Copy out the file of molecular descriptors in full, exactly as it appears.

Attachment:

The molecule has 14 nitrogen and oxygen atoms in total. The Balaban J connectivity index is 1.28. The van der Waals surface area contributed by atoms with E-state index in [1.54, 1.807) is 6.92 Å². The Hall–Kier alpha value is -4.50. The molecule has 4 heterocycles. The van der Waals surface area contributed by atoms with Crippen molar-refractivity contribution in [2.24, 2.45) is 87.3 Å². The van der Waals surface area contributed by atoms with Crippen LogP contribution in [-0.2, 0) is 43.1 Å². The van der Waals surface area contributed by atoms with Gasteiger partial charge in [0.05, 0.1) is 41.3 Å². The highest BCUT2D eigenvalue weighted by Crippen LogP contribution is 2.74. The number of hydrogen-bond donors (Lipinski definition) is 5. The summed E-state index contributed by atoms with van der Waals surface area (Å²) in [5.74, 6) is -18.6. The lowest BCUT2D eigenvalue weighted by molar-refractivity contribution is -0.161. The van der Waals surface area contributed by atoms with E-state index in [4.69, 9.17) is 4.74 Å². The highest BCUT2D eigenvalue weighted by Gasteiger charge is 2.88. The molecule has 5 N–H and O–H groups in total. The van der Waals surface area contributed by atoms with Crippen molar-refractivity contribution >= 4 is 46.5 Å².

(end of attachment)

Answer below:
The molecule has 14 nitrogen and oxygen atoms in total. The Balaban J connectivity index is 1.28. The van der Waals surface area contributed by atoms with E-state index in [1.54, 1.807) is 6.92 Å². The Hall–Kier alpha value is -4.50. The molecule has 4 heterocycles. The van der Waals surface area contributed by atoms with Crippen molar-refractivity contribution in [2.24, 2.45) is 87.3 Å². The van der Waals surface area contributed by atoms with Crippen LogP contribution in [-0.2, 0) is 43.1 Å². The van der Waals surface area contributed by atoms with Gasteiger partial charge in [0.05, 0.1) is 41.3 Å². The highest BCUT2D eigenvalue weighted by Crippen LogP contribution is 2.74. The number of hydrogen-bond donors (Lipinski definition) is 5. The summed E-state index contributed by atoms with van der Waals surface area (Å²) in [5.74, 6) is -18.6. The lowest BCUT2D eigenvalue weighted by molar-refractivity contribution is -0.161. The van der Waals surface area contributed by atoms with E-state index in [4.69, 9.17) is 4.74 Å². The highest BCUT2D eigenvalue weighted by Gasteiger charge is 2.88. The molecule has 5 N–H and O–H groups in total. The van der Waals surface area contributed by atoms with Crippen molar-refractivity contribution >= 4 is 46.5 Å².